- Long term plans should involve the redesigning and re engineering of entire cities and transport systems, based on an evolving blueprint for a carbon neutral country. This calls for the nurturing of bold and brilliant visionaries. By this point we should be seeing a complete cultural shift away from petrol cars towards a new generation of desirable electric vehicles at every end of the price spectrum. More rail, less roads, recharge points for electric cars and a national grid geared up to produce electricity for a generation of electric vehicles without burning CO2 will accompany this trend.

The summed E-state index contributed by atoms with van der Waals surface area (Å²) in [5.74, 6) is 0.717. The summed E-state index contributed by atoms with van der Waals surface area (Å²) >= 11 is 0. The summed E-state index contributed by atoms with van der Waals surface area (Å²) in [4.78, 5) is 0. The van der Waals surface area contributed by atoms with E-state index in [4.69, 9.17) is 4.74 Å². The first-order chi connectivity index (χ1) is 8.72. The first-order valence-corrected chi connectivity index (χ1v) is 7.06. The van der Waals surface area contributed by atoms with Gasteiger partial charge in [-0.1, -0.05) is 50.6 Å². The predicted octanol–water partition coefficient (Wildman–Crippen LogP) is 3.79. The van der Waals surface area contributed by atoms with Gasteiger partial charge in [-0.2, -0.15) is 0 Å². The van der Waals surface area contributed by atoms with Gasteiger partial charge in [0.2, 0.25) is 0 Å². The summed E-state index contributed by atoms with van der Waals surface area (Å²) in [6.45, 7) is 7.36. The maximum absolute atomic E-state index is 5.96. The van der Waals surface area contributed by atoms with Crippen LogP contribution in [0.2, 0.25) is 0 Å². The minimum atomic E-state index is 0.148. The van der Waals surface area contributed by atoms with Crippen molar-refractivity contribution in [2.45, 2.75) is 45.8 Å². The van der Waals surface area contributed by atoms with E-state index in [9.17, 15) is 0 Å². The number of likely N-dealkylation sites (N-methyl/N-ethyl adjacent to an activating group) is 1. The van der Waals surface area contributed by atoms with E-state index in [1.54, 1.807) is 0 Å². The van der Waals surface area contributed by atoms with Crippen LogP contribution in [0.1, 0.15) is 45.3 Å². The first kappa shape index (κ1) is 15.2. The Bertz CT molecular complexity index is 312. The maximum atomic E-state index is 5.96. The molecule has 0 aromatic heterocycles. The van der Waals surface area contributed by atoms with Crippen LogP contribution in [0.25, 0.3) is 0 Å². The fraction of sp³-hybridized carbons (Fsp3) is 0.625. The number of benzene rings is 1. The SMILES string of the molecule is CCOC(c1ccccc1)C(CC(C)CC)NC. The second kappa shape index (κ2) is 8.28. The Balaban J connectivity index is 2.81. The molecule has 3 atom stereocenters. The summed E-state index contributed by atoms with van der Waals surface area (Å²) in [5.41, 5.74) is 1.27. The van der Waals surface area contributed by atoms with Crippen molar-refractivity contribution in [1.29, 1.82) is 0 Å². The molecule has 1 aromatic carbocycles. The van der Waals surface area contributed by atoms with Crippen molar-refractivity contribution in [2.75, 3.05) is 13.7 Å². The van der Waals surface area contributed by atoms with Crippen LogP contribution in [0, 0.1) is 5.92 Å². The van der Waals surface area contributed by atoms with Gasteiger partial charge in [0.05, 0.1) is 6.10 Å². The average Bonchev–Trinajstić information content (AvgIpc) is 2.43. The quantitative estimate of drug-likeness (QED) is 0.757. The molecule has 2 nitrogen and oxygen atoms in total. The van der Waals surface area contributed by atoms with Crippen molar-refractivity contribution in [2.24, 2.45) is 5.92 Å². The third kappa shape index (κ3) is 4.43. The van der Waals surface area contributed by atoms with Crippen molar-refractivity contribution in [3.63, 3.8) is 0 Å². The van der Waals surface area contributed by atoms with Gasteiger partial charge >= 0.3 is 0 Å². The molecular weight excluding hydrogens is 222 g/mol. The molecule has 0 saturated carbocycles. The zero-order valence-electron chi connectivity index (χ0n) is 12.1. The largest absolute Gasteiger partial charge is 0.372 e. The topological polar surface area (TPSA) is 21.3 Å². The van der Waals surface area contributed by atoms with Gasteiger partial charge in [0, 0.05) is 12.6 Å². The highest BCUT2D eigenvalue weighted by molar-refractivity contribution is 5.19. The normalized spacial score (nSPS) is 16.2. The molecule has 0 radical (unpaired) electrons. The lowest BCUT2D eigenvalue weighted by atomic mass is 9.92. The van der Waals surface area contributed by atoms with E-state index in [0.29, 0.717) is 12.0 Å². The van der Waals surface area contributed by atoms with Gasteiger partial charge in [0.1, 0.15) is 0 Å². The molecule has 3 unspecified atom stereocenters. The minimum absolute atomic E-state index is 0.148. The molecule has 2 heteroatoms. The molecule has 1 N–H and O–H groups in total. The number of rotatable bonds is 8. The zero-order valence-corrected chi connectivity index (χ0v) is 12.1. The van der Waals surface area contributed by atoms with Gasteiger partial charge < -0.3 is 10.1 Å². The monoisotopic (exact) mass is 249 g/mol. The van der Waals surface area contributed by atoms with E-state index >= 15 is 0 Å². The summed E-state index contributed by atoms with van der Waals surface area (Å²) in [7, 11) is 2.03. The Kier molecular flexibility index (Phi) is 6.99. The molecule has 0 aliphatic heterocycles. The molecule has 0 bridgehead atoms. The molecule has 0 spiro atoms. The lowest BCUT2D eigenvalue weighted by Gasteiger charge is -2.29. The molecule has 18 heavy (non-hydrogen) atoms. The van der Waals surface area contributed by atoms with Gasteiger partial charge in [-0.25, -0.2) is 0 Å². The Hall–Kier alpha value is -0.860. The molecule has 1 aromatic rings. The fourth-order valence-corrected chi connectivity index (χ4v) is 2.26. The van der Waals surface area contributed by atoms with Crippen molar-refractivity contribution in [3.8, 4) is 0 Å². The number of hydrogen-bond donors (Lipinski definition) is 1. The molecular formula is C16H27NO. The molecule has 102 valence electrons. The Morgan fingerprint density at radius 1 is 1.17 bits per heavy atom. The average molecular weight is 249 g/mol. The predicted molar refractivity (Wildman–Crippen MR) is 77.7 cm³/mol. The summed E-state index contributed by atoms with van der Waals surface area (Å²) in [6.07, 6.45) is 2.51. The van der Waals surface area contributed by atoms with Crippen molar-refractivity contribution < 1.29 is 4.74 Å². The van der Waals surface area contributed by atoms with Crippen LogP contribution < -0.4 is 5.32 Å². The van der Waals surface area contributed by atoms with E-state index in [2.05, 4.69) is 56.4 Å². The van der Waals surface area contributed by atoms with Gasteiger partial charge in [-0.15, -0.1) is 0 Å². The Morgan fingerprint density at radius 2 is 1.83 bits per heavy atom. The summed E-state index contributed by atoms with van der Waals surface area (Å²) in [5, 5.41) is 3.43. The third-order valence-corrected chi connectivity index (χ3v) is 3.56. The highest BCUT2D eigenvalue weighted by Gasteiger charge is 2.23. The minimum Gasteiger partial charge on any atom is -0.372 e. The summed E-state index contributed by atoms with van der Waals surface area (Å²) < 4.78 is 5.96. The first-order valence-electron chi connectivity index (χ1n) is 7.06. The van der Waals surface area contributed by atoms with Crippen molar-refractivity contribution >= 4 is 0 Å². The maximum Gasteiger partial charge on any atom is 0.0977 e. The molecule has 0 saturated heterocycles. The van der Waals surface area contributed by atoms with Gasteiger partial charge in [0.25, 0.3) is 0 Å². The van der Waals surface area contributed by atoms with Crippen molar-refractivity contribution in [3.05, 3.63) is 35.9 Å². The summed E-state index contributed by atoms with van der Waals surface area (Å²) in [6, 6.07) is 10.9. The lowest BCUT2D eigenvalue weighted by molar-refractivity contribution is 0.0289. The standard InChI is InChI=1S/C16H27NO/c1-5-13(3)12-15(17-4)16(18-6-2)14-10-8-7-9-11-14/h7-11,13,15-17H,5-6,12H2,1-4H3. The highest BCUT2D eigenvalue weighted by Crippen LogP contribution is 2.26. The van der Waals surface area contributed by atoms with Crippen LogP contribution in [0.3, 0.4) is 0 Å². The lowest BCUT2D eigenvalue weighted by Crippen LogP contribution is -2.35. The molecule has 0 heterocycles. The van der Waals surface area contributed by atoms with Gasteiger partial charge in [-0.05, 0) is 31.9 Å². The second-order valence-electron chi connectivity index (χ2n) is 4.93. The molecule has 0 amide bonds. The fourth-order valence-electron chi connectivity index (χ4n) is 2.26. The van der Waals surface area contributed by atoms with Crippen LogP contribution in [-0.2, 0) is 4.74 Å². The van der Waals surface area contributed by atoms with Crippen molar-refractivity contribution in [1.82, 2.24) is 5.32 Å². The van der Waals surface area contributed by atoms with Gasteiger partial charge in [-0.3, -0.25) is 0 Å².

A Holistic Approach
At present the UK’s residual fuel mix is made up from 35.7% coal; 48.9% natural gas; 5.2% nuclear; 6.5% renewables and 3.7% other fuels. Of this coal is by far the biggest polluter producing 910 g/kWh, with natural gas at 400g/kWh and others in at 600 k/Wh. Nucelar and renewables of course produce zero. Whether we like it or not the former of these has to be featured in any short to medium term plan to drastically reduce carbon emissions. It is important to stress that it won’t necessarily be a permanent solution, as the development of infinitely abundant and clean energy sources such as nuclear fusion may well come to supersede everything else. But this is, for now, a specific arguement and we need to look at the bigger picture, we need a holistic approach.